I used to be a real nitpicker when it came to preparing images for the web. I’d laugh at people using large images in web pages, showing them in a smaller format by setting the width and height properties.
In the days before broadband was everywhere it was bad karma to do this, because a large image file would take a long time to download. You needed to prepare the image at the size you were going to be displaying it. Nowadays, things are a little different.
A client asked me recently to propose a new layout for a page that had a fixed grid. Unfortunately, their CMS could was limited to a couple of image sizes that were a complete mismatch with said grid. So I used CSS scaling to get them to fit. Unfortunately, the client wasn’t convinced this was a feasible technique to use. That’s why I did a few quick tests to see if using scaled images in a web page would slow down rendering.
A quick test
I created a page with 150 random images on it. Fifty of them were 24bit PNGs, another fiftly were JPEG and the rest were 8 bit GIFs. Next, I created a copy of that page and set the CSS size properties for the images to a lower number, scaling all images to 61.5%. I then used Google’s Speed Tracer extension for Chrome and Yahoo’s YSlow for Firefox to see if there would be any difference in page load and render times.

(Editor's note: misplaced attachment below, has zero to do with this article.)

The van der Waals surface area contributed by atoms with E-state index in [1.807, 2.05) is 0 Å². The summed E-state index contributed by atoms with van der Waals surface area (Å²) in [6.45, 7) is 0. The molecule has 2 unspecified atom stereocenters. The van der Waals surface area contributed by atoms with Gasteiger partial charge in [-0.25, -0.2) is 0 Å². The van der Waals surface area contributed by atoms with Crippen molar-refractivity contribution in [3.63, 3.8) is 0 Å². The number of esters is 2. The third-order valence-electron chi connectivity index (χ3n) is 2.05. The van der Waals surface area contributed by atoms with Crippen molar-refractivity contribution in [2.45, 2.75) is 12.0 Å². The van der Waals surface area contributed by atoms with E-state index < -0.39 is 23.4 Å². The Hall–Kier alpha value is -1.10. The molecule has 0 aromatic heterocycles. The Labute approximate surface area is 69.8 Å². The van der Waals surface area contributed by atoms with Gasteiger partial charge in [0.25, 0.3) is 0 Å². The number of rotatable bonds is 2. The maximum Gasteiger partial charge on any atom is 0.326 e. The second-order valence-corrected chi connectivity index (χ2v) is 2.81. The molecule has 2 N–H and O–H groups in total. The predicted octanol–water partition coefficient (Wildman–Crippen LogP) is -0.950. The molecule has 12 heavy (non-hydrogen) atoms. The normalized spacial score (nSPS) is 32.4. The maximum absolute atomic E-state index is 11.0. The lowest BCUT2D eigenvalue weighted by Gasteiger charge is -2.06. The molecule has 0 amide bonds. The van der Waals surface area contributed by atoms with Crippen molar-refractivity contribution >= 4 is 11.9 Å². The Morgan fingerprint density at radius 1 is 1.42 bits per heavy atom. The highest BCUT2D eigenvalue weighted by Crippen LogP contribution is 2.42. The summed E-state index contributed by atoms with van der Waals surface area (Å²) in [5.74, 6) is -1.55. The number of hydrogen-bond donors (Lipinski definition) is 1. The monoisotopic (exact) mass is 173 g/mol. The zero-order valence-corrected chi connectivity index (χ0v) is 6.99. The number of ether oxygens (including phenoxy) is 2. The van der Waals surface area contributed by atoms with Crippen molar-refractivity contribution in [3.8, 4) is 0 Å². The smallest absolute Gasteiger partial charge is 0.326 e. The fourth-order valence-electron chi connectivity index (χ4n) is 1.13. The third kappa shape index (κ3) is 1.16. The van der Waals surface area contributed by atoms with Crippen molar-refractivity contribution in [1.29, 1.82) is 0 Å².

No difference whatsoever
The results were pretty clear. Even with 150 images on the page, there was absolutely no difference in page rendering times in Chrome. Both pages finished rendering in around 4:10 seconds. In Firefox, the results were much more erratic, but both pages averaged at around 6.5 second. In both cases I didn’t worry about caching, since I was interested in differences in rendering speed, not download speed.
So there you have it. It may still not be 100% good karma, but to overcome design obstacles, using client side scaling isn’t as bad as it used to be. If you need a few images to fit that you can’t prepare or resize on the server, you won’t have to worry about it slowing down your page. However, actually scaling an image usually makes the file smaller, so if you can you still should.